Original Sixteen to One Mine, Inc.

Letters to the Editor - The Union

Underground Tour at Empire Mine a Necessity


Dear California State Parks:


As a hard core, dyed-in-the-wool Midwesterner, I have all my life believed that there is simply no greater place on earth to take a vacation and spend leisure time than in the state of California.


On one great vacation taken back in the 1980s, we visited the Empire Mine State Park near Grass Valley. Unfortunately, I was bitterly disappointed that there was no underground tour at that time. I actually felt kind of cheated and ripped off. This would be like getting to visit the Empire State Building in New York City and paying an admission to visit the lobby, only to find that there is no elevator ride to the top. This is completely unacceptable.


A few years ago I was positively elated to learn that they were working on developing an underground tour. I was thinking about planning a vacation to California to see this. Now I am crestfallen to learn that this will not happen after all and after the state spent $3.5 million on the project — something about “corrosion” on the beams. This, too, is completely unacceptable. This issue needs to be addressed and resolved. It is completely unfair to the people of the Golden State.


It’s also unfair to millions of people like me who plan to come to California to spend their money on vacations. Without wonderful attractions like Empire Mine, we might just decide to go elsewhere. If we do come at all, there surely would be no compelling reason to visit the Nevada City/Grass Valley area.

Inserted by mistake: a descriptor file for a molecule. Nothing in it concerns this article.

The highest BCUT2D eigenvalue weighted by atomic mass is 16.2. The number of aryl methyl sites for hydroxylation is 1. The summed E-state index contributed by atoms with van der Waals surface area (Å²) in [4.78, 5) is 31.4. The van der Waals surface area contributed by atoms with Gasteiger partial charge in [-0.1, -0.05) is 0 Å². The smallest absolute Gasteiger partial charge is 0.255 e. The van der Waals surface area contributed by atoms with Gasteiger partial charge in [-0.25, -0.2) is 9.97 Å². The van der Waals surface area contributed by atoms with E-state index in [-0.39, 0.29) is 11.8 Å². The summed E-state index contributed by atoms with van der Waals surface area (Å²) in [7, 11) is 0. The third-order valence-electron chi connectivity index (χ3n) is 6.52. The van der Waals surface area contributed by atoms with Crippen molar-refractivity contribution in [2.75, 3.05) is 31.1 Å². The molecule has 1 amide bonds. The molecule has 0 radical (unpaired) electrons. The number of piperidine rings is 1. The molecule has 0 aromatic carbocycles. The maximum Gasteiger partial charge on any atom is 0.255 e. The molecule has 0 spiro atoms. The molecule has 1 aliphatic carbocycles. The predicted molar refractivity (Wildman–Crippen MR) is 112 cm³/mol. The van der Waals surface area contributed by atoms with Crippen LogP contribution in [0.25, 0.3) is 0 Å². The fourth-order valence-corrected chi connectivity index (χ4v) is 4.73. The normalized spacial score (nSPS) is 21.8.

I would like to strongly urge you to take whatever steps are necessary to get this project going again and get it finished.


Fred M. Cain,

Topeka, Indiana




We need to speak up now on Empire Mine State Park


In reference to ‘Anyone want to buy a state park?’ (The Union, March 29), thank you for the well-written editorial and amusingly appropriate cartoon expression your view of this subject.


The Empire Mine State Historic Park is much more than a tourist attraction. It is a monument to a spectacular era that created the state of California and made it known throughout the world. It belongs in the state parks system and should stay there.

To now have a Senate subcommittee suggest that it be put up for sale is sickening. We should be treasuring this historical asset and properly funding it for the benefit of future generations.


We need to speak up now and let our Legislative representatives know we appreciate and expect their support in preserving this precious historical monument that we in these Gold Rush communities are privileged to enjoy.


Sens. Jim Nielsen and Ted Gaines,and Assemblyman Brian Dahle,need to hear from all of us, either by email, a direct phone call or by writing them at: State Capitol, Sacramento, CA 95814.


"The Empire Mine State Historic Park is much more than a tourist attraction. It is a monument to a spectacular era that created the state of California and made it known throughout the world."


Virginia Brunini

Grass Valley




Lamphier opposed to "privatizing" Emprie Mine State Park


I’m disappointed that our state park system is entertaining the idea of selling our treasured Empire Mine State Park, apparently because of ongoing toxic remediation costs.


I am strongly opposed to privatizing this historical gem and urge the state to hold the original mine owners 100 percent responsible for the environmental damage to our community. They profited from it, and they should pay for it.


We, the taxpayers, own this park and Grass Valley owes its very existence to the Empire Mine — it is our park. It is a core part of our community, state and national history and is extremely important to local and regional tourism.


I resolve to make it a top priority to opposing privatization of the Empire Mine State Park.


Terry Lamphier

Nevada County Supervisor, District 3

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